A Curious Peril examines the prose penned by modernist writer H.D. in the aftermath of World War II, a little-known body of work that has been neglected by scholars, and argues that the trauma H.D. experienced in London during the war profoundly changed her writing. Lara Vetter reveals a shift in these writings from classical "escapist" settings to politically aware explorations of gender, spirituality, nation, and imperialism.
This book offers a fresh look at the modernist writers, revealing how their rejection of organized religion and the colonial presence in their native countries allowed them to destabilize traditional notions of power, colonialism, and individual freedom in their texts. The result is an engaging and enlightening investigation of their writings and of the larger literary movement to which they belonged.
Looking at the writing of three Irish expatriates who lived in Trieste, London, and Paris, Nels Pearson challenges conventional critical trends that view their work as either affirming Irish anti-colonial sentiment or embracing international identity.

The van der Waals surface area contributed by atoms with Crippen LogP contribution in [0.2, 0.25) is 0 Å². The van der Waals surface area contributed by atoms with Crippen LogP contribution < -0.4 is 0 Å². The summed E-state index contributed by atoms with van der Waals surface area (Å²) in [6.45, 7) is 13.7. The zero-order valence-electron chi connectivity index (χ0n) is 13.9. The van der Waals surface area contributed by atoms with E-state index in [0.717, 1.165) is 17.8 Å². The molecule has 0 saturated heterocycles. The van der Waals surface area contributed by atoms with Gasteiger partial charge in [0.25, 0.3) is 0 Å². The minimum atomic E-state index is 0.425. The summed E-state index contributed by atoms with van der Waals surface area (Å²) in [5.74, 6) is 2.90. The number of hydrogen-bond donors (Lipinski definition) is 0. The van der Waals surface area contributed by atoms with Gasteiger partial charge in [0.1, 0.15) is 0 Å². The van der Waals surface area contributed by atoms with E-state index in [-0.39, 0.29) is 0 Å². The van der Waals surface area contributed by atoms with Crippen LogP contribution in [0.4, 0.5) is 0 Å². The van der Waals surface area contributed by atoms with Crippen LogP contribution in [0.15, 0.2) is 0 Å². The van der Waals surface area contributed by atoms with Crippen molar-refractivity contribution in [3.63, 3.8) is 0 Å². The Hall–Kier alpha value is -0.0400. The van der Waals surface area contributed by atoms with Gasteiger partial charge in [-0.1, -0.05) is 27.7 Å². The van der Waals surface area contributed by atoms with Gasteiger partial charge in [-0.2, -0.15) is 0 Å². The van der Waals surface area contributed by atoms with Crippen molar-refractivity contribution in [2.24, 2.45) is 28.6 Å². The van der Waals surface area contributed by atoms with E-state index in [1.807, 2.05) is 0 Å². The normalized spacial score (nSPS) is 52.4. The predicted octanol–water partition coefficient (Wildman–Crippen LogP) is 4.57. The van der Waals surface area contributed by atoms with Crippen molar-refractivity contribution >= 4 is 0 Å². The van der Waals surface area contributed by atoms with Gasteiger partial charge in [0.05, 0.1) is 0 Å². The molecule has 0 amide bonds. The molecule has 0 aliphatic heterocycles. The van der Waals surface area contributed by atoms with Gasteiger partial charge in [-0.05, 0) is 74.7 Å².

In Up to Maughty London, Eleni Loukopoulou offers the first sustained account of Joyce's engagement with the imperial metropolis. She considers both London's status as a matrix for political and cultural formations and how the city is imaginatively represented in Joyce's work.
H.D. called By Avon River "the first book that really made me happy." In this annotated edition, Lara Vetter argues that the volume represented a turning point in H.D.’s career, a major shift from lyric poetry to the experimental forms of writing that would dominate her later works
Here, Shaw's long-recognized influence on feminism is reexamined through the lens of twenty-first-century feminist thought as well as previously unpublished primary sources. New links appear between Shaw's writings and his gendered notions of physicality, pain, performance, nationalism, authorship, and politics